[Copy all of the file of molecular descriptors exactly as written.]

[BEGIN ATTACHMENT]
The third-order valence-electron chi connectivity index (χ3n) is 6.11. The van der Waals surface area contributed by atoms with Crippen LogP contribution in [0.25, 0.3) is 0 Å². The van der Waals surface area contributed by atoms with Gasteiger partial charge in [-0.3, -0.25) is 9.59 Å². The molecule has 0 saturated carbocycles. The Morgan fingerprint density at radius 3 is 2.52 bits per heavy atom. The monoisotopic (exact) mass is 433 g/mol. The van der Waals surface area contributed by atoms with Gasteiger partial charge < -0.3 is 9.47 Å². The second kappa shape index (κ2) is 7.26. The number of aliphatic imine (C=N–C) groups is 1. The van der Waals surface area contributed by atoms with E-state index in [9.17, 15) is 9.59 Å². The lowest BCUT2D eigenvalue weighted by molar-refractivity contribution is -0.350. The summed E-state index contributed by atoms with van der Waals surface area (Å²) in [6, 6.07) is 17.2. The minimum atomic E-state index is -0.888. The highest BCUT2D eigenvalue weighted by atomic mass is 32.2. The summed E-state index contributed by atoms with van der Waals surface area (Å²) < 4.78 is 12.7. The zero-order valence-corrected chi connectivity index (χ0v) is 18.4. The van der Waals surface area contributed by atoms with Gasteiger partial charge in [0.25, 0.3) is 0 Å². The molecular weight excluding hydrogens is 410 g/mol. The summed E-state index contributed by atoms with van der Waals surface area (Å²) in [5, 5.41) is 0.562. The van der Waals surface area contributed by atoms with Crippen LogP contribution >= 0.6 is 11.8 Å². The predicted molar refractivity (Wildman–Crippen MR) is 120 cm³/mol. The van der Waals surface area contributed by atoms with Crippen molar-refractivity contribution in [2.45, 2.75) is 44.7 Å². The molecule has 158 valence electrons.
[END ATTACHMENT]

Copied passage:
The third-order valence-electron chi connectivity index (χ3n) is 6.11. The van der Waals surface area contributed by atoms with Crippen LogP contribution in [0.25, 0.3) is 0 Å². The van der Waals surface area contributed by atoms with Gasteiger partial charge in [-0.3, -0.25) is 9.59 Å². The molecule has 0 saturated carbocycles. The Morgan fingerprint density at radius 3 is 2.52 bits per heavy atom. The monoisotopic (exact) mass is 433 g/mol. The van der Waals surface area contributed by atoms with Gasteiger partial charge < -0.3 is 9.47 Å². The second kappa shape index (κ2) is 7.26. The number of aliphatic imine (C=N–C) groups is 1. The van der Waals surface area contributed by atoms with E-state index in [9.17, 15) is 9.59 Å². The lowest BCUT2D eigenvalue weighted by molar-refractivity contribution is -0.350. The summed E-state index contributed by atoms with van der Waals surface area (Å²) in [6, 6.07) is 17.2. The minimum atomic E-state index is -0.888. The highest BCUT2D eigenvalue weighted by atomic mass is 32.2. The summed E-state index contributed by atoms with van der Waals surface area (Å²) < 4.78 is 12.7. The zero-order valence-corrected chi connectivity index (χ0v) is 18.4. The van der Waals surface area contributed by atoms with Gasteiger partial charge in [0.25, 0.3) is 0 Å². The molecular weight excluding hydrogens is 410 g/mol. The summed E-state index contributed by atoms with van der Waals surface area (Å²) in [5, 5.41) is 0.562. The van der Waals surface area contributed by atoms with Crippen LogP contribution >= 0.6 is 11.8 Å². The predicted molar refractivity (Wildman–Crippen MR) is 120 cm³/mol. The van der Waals surface area contributed by atoms with Crippen molar-refractivity contribution in [2.45, 2.75) is 44.7 Å². The molecule has 158 valence electrons.